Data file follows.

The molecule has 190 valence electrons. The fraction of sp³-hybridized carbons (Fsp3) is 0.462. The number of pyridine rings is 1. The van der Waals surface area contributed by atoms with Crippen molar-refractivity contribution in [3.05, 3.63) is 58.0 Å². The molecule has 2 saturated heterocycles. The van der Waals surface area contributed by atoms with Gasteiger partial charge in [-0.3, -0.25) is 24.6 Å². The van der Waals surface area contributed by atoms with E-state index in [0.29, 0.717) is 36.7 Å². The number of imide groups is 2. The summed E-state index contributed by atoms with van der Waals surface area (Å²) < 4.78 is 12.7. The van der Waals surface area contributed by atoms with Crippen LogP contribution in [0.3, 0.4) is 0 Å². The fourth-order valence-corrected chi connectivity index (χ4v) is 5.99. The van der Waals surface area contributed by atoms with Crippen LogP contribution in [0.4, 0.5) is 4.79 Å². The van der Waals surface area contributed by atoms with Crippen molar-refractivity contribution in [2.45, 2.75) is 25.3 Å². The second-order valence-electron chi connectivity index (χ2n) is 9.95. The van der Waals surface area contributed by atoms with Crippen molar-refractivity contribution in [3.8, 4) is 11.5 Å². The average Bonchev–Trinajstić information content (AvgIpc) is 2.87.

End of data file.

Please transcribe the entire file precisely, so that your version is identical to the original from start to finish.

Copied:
The molecule has 190 valence electrons. The fraction of sp³-hybridized carbons (Fsp3) is 0.462. The number of pyridine rings is 1. The van der Waals surface area contributed by atoms with Crippen molar-refractivity contribution in [3.05, 3.63) is 58.0 Å². The molecule has 2 saturated heterocycles. The van der Waals surface area contributed by atoms with Gasteiger partial charge in [-0.3, -0.25) is 24.6 Å². The van der Waals surface area contributed by atoms with E-state index in [0.29, 0.717) is 36.7 Å². The number of imide groups is 2. The summed E-state index contributed by atoms with van der Waals surface area (Å²) < 4.78 is 12.7. The van der Waals surface area contributed by atoms with Crippen LogP contribution in [0.3, 0.4) is 0 Å². The fourth-order valence-corrected chi connectivity index (χ4v) is 5.99. The van der Waals surface area contributed by atoms with Crippen LogP contribution in [0.4, 0.5) is 4.79 Å². The van der Waals surface area contributed by atoms with Crippen molar-refractivity contribution in [2.45, 2.75) is 25.3 Å². The second-order valence-electron chi connectivity index (χ2n) is 9.95. The van der Waals surface area contributed by atoms with Crippen molar-refractivity contribution in [3.8, 4) is 11.5 Å². The average Bonchev–Trinajstić information content (AvgIpc) is 2.87.